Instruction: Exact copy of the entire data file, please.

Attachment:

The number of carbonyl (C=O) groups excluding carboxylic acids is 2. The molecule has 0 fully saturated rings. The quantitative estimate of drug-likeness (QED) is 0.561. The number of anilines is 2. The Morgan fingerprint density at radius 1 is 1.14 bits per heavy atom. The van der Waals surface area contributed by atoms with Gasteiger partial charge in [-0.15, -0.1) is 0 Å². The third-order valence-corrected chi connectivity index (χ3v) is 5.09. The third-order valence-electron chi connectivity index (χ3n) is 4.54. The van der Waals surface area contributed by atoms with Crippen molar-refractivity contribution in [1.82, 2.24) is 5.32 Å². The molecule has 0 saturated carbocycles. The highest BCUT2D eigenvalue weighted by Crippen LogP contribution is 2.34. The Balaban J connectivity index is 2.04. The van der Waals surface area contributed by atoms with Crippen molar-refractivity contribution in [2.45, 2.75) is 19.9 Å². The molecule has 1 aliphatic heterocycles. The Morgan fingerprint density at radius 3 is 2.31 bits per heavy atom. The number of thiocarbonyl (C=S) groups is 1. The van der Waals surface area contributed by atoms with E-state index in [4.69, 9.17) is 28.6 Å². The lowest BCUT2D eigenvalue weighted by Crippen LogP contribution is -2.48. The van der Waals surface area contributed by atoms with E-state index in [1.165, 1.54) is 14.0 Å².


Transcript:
The number of carbonyl (C=O) groups excluding carboxylic acids is 2. The molecule has 0 fully saturated rings. The quantitative estimate of drug-likeness (QED) is 0.561. The number of anilines is 2. The Morgan fingerprint density at radius 1 is 1.14 bits per heavy atom. The van der Waals surface area contributed by atoms with Gasteiger partial charge in [-0.15, -0.1) is 0 Å². The third-order valence-corrected chi connectivity index (χ3v) is 5.09. The third-order valence-electron chi connectivity index (χ3n) is 4.54. The van der Waals surface area contributed by atoms with Crippen molar-refractivity contribution in [1.82, 2.24) is 5.32 Å². The molecule has 0 saturated carbocycles. The highest BCUT2D eigenvalue weighted by Crippen LogP contribution is 2.34. The Balaban J connectivity index is 2.04. The van der Waals surface area contributed by atoms with Crippen molar-refractivity contribution in [2.45, 2.75) is 19.9 Å². The molecule has 1 aliphatic heterocycles. The Morgan fingerprint density at radius 3 is 2.31 bits per heavy atom. The number of thiocarbonyl (C=S) groups is 1. The van der Waals surface area contributed by atoms with E-state index in [4.69, 9.17) is 28.6 Å². The lowest BCUT2D eigenvalue weighted by Crippen LogP contribution is -2.48. The van der Waals surface area contributed by atoms with E-state index in [1.165, 1.54) is 14.0 Å².